Someone (let’s call him Marc Prensky!) once came up with a rather neat description of the difference between some kids and some older people. The former, he suggested, were digital natives who grew up with technology all around them as a given – as a normal part of their lives – whereas the latter (that’s people like me) were digital immigrants who had to learn how to join the technological world.
At the time, I remember, this distinction seemed to make some sense. After all when I was a child we didn’t even have electric typewriters. When I started teaching there were no photocopiers – we used Gestetner machines (hands up if you can remember them!) – and even the OHP (overhead projector) hadn’t turned up yet. So as a kid I was technologically pretty backward (and backward in other things too – but this isn’t that kind of blog!!) So when, in 1985, I think it was, I got my first BBC B computer I was pretty excited. But I was, er, already quite old when that happened – long before, I suspect, most kids around at that time came anywhere near anything so high-powered (sic). So, even in 1985, was I a native or an immigrant?
I’ve had a love affair with technology ever since that first computer. And I’m pretty adept at using it too, I reckon in teaching, presenting and just living. But whereas other people know more about, for example, using Voki and Second Life (because they use them frequently or have need or a desire to use them), I am significantly better at using Logic Pro software for recording and mixing on my computer than most people (including most of those pesky ‘natives’). I have just published three new songs/tracks which I did here in my flat using relatively complicated technology. Most kids, however, couldn’t or wouldn’t stand a chance. Who’s the immigrant,then, who’s the native?
But my real complaint with the native/immigrant distinction is not so much whether I buy into it (I think it had some resonance once, perhaps, but that was then, not now); no, what really upsets me is the baleful effect it has had on the way people think about children and adults. It has effected the way teachers, in particular, talk, think and act. For example I recently read another article about how parents (aka teachers) always have to get their kids to help them solve techhy problems. And just recently at the 40th MEXTESOL conference, one of the plenary speakers came up with the same old trope – that our students know more about technology than we do and it is up to us to get up to their speed.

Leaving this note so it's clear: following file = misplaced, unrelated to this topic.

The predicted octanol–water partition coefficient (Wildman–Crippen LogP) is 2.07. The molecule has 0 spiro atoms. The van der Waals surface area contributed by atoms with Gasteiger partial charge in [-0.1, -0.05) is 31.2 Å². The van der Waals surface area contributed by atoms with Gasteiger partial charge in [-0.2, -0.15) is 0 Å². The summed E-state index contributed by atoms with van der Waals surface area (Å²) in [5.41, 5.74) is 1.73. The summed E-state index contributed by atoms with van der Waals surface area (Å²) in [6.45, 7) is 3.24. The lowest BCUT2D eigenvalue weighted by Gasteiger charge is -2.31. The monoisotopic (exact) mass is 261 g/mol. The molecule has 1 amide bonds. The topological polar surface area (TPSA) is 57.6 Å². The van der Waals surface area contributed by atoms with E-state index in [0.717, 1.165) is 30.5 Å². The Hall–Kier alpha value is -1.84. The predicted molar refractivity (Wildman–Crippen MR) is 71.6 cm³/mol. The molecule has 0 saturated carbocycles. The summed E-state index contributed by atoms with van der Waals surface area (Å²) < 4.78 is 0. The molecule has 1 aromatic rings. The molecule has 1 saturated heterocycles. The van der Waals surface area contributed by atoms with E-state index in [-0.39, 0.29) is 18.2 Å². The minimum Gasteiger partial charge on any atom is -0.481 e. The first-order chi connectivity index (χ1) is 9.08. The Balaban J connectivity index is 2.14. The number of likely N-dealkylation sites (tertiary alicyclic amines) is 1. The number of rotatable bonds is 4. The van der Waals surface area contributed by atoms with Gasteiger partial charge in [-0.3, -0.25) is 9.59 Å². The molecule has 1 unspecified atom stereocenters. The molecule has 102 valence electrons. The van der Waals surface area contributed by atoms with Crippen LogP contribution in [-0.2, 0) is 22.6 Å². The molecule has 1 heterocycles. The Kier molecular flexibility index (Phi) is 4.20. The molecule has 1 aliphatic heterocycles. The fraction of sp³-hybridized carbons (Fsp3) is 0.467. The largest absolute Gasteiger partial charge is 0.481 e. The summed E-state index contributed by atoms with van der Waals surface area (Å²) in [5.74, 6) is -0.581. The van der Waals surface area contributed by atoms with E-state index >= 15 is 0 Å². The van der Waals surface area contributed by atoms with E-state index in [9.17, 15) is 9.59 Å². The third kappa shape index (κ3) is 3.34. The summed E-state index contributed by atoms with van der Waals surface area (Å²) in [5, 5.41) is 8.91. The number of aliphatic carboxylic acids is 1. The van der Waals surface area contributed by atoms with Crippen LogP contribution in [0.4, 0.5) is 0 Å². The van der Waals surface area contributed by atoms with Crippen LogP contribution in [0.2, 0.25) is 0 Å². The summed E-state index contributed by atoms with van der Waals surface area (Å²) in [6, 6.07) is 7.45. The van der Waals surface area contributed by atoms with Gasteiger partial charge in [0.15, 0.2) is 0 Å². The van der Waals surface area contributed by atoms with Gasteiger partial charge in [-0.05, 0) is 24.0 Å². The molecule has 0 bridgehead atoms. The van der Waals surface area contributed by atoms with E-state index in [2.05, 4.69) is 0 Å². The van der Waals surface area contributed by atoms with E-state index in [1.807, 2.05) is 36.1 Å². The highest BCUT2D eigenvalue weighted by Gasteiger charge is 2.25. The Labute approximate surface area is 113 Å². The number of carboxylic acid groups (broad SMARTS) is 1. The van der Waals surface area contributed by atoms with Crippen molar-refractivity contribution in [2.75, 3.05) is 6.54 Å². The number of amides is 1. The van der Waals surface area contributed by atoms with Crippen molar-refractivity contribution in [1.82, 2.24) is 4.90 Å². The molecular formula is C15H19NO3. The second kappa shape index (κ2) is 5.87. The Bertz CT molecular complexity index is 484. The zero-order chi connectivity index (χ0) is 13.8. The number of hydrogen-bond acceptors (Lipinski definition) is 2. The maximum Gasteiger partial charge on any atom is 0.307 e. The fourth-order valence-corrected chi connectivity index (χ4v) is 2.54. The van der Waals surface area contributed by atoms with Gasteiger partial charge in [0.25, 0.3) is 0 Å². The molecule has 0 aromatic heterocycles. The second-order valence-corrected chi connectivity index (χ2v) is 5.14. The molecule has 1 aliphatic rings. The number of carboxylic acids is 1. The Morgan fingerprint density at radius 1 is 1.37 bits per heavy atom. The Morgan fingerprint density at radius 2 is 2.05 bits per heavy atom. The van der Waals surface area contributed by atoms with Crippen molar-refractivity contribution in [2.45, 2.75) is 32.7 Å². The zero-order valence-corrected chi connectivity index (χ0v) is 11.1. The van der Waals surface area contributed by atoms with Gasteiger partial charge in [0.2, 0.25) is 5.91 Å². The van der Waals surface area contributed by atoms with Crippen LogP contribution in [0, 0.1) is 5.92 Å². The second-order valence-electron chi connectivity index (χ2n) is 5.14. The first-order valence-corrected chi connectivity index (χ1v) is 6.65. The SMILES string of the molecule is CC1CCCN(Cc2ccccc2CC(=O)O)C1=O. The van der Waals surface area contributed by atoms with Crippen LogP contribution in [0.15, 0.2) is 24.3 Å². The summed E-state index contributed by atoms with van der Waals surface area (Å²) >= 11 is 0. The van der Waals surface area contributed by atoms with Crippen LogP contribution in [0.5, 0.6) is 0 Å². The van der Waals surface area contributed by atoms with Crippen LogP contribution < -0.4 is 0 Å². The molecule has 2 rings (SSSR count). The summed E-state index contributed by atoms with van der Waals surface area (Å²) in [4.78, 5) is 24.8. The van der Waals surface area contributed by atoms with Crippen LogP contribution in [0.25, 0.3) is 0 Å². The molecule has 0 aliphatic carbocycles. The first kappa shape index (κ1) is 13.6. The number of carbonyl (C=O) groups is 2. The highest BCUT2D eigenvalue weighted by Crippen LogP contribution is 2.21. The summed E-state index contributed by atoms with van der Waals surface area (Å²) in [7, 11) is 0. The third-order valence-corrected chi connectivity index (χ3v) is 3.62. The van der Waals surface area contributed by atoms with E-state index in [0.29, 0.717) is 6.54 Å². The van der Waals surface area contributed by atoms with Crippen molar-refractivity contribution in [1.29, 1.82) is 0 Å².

What absolute rubbish! Because, in my opinion, the effect of the wretched native/immigrant duality is to suggest that all kids are techno wizards. That all kids absorb technology like they breathe the air. And you know what, IT JUST ISN’T TRUE! Some children are instant techno wizards, but many others aren’t. Some kids spend all their time gaming, others don’t. Some kids spend all their time on Facebook, others don’t go anywhere near it (and are probably migrating away from it anyway as I write this blog). And you want to know more? Some adults who came to computers late are techno wizards and some aren’t. Some adults (I have met a few of them) spend hours of their life gaming, some don’t. Some adults spend all their time on Facebook. Many don’t. And, to go back to Logic Pro the recording software, some kids (a few) spend hours playing with it and so do some adults (a few). Many kids and many adults just wouldn’t know where to start.
Back in 1996 Theordore Roznak wrote a piece about computers for The New Internationalist. Much of what he says sounds ‘quaint’ now, but one thing is true. “It is a myth,” he wrote, ” that all children born since 1990 have an innate ability to use computers.” And though the world of computers has changed beyond our or his wildest dreams back then, still the idea that kids come from their mothers’ wombs with a digital predisposition – that they learn ‘digital’ as a mother tongue – is just not sustainable. We might as well say that kids don’t need to be taught to write! Or that all children are good writers. And you KNOW that’s not true. Why else do tech wizards Gavin Dudeney and Nicky Hockly (not kids, the last time I looked) need to write books on the importance of teaching Digital Literacy. As Argentinean secondary school teacher Vicky Saumell wrote on Facebook recently “I do lots of technology integration and I have to TEACH my teenagers how to do most things. They only know their FB and Twitter, and of course nothing about privacy issues.”
So (from the heart) let’s STOP talking as if kids had some superior technical ‘connection’. Such an absurdity (like the native/immigrant duality, which may have had currency once but doesn’t cut it for me any longer) is just not sustainable and it peverts the way we discuss education
Phew! I got a bit excited about that. How do you feel about it? If a speaker at a conference talks (again) about how kids know more about technology than teachers do, how will YOU react?